- MEREDITH MARQUARDT
- Sans Bar STL is offering and alcohol-free alternative for St. Louis’ nightlife scene.
We’ve all heard the adage that St. Louis is a drinking town with a sports problem. It’s a funny, seemingly harmless string of words, but the sentiment speaks to the prominent role that alcohol plays in the city — one that the Wellness Council is trying to change.
An affiliate of the National Council on Alcoholism and Drug Abuse (NCADA), the Wellness Council of St. Louis recently launched Sans Bar STL, a program designed to give people an option for enjoying nightlife without the booze. As Brandon Costerison, the MO-HOPE project manager for NCADA explains, the point is not to be sanctimonious about an alcohol-free lifestyle, but to give people choices.
“These events are not focused on preaching that alcohol is bad or people shouldn’t drink,” Costerison says. “It’s not really focused on that. It’s more focused on being mindful and present in the moment.”
Sans Bar STL was inspired by Chris Marshall, who founded the alcohol-free Sans Bar in Austin, Texas. Marshall, a substance abuse counselor who has been sober since 2007, wanted to create an alcohol-free space for people to socialize. Since then, Marshall has taken Sans Bar on a national tour, with stops as far-reaching as Anchorage, Alaska.
The first Sans Bar STL event was a pop-up on March 1 at Third Degree Glass Factory. Marshall, himself, was on hand at this alcohol-free event which featured craft NA cocktails and variety of activities to create a social—and sober— atmosphere.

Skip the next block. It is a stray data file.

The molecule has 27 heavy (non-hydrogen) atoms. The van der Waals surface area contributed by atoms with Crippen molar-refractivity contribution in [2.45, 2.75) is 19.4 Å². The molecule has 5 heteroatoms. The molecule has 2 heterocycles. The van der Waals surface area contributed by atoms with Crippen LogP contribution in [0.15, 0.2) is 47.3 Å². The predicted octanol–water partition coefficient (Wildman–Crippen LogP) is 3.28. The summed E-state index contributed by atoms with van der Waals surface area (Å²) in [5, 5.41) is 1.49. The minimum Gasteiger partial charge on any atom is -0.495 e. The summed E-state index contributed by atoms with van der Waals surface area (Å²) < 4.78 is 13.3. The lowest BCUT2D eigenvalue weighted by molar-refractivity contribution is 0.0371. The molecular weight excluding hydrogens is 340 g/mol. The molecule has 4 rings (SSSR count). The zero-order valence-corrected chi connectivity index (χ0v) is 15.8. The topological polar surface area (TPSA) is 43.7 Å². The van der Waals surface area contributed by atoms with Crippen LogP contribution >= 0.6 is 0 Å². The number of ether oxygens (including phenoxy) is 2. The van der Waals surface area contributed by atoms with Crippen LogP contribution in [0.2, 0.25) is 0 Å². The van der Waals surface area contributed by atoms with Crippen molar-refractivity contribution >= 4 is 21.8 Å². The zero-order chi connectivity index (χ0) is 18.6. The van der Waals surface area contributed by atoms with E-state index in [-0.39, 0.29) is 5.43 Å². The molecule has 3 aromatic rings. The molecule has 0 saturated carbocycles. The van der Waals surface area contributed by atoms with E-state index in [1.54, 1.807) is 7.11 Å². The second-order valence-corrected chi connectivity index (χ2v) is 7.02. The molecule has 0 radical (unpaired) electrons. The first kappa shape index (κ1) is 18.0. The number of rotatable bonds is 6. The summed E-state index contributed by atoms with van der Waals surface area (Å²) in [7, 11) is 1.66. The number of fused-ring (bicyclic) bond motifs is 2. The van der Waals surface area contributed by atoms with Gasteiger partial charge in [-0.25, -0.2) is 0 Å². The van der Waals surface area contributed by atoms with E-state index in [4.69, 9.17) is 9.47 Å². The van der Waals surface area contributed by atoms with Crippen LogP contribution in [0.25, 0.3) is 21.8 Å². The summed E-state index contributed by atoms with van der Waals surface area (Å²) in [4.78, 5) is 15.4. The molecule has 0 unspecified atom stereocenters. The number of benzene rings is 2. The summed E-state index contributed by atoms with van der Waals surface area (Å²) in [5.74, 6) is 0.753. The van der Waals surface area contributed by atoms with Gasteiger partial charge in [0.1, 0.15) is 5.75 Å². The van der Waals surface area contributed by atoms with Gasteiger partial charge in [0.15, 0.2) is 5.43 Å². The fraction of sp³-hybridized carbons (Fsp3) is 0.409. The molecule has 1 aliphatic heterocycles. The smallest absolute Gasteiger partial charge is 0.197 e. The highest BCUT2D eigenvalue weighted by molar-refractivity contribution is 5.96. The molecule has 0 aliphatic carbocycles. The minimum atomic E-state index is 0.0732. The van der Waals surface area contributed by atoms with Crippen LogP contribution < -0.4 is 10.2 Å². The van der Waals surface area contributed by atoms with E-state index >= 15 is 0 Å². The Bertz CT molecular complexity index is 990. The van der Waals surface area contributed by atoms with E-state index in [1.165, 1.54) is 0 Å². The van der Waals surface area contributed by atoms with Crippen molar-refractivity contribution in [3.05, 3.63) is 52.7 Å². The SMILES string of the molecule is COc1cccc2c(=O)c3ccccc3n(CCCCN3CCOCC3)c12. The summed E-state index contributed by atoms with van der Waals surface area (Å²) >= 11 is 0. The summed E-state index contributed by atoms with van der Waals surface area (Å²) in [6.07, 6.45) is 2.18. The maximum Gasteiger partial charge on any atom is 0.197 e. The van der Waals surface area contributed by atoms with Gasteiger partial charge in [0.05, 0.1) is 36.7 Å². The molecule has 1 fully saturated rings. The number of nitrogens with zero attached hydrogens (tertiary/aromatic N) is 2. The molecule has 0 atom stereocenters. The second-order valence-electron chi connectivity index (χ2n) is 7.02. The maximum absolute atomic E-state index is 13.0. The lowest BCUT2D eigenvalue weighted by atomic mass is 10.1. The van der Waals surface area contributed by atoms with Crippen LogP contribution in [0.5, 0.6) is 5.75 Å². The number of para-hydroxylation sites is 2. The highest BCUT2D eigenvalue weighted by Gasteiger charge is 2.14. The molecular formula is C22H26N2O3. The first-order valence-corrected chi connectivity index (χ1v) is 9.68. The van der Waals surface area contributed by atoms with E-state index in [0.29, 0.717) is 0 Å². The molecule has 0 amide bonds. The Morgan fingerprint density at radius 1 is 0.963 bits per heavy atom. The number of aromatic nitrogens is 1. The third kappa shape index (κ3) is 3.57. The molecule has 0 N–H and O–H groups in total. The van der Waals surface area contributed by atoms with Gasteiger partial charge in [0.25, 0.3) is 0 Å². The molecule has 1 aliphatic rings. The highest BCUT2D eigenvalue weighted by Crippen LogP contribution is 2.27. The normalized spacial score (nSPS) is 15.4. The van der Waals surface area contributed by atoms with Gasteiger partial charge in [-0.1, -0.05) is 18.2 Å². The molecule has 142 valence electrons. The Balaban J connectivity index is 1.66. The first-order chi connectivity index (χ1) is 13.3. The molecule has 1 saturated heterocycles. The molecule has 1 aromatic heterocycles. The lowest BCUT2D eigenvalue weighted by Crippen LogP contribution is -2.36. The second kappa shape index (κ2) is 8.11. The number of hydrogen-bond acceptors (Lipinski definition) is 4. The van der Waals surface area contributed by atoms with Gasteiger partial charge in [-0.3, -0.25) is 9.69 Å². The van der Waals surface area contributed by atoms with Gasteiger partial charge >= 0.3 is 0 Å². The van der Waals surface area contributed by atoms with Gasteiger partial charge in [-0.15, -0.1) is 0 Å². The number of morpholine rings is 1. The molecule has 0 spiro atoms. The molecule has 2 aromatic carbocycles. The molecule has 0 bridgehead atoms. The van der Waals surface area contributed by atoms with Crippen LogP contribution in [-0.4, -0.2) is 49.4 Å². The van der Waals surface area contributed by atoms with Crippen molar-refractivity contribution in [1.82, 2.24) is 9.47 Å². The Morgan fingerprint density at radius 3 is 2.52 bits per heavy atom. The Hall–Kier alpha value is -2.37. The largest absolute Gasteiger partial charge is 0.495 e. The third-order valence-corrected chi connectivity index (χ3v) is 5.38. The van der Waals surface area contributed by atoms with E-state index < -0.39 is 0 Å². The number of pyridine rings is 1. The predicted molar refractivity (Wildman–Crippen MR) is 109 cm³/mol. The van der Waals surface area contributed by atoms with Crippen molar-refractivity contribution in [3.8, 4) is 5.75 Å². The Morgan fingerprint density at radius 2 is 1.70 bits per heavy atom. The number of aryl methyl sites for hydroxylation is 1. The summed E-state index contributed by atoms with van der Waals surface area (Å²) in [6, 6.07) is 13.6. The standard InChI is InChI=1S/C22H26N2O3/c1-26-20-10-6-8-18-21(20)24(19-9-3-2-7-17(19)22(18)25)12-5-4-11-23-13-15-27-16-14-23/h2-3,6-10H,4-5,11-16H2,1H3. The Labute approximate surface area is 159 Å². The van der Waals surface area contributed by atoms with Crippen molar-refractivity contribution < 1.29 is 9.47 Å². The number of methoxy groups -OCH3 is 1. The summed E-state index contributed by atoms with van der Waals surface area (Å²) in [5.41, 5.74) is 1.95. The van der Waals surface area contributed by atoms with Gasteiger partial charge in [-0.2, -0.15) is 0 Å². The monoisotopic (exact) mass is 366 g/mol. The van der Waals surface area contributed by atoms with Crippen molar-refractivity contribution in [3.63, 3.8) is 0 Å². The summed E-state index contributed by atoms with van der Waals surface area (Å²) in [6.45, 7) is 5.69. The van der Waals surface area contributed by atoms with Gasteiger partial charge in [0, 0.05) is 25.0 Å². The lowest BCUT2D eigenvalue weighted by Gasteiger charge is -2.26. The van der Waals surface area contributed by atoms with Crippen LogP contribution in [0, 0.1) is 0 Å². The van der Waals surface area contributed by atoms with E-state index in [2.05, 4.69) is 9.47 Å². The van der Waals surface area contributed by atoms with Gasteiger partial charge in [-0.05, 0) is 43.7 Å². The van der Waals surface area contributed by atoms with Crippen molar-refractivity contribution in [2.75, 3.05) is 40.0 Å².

Sarah Roberts, a St. Louis native and Wellness Council founder, says one of her goals is that events like Sans Bar can bridge the gap between people in recovery and people who aren’t.
“It’s just a nice way that you can normalize being in recovery with people who aren’t in it and see that they’re normal people,” Robert says. “They’re just having a different kind of fun than what we’re used to.”
Roberts felt like there was a gap in NCADA’s outreach, which is why she helped found the Wellness Council in June of 2018. The NCADA has a variety of programs geared towards prevention among children, but she didn’t feel like there was a space for adults. It’s part of why people have to be over 21 to attend Sans Bar events
“It’s a perfect transition from showing kids that they can have fun without drugs and alcohol to showing adults that they can have fun without drugs or alcohol,” Roberts says.
However, it wasn’t until Annie O’Donoghue joined the Wellness Council in October of last year that Sans Bar STL came about. O’Donoghue, who is president of the Wellness Council and also a St. Louis native, connected with Marshall while she was working for a nonprofit in New York. When she came back to St. Louis, she knew she wanted to create a sober bar.
“It was kind of just the perfect storm of wanting it to be and almost needing it to be,” O’Donoghue says.
When planning Sans Bar STL , the Wellness Council’s original goal was to get more than 300 people to attend its inaugural event. As an alcohol-free function in March on a Friday night, people told O’Donoghue it wasn’t going to happen.
“I think they immediately get awkward like,” I can’t go out without drinking,” O’Donoghue says. “I think society as a whole (thinks) nightlife and drinking go hand in hand. They can’t even imagine it.”
O’Donoghue proved the naysayers wrong with that March event, estimating that she not only met the goal, she exceeded it with more than 300 people at the event. Since then, she says the positive feedback has been pouring in.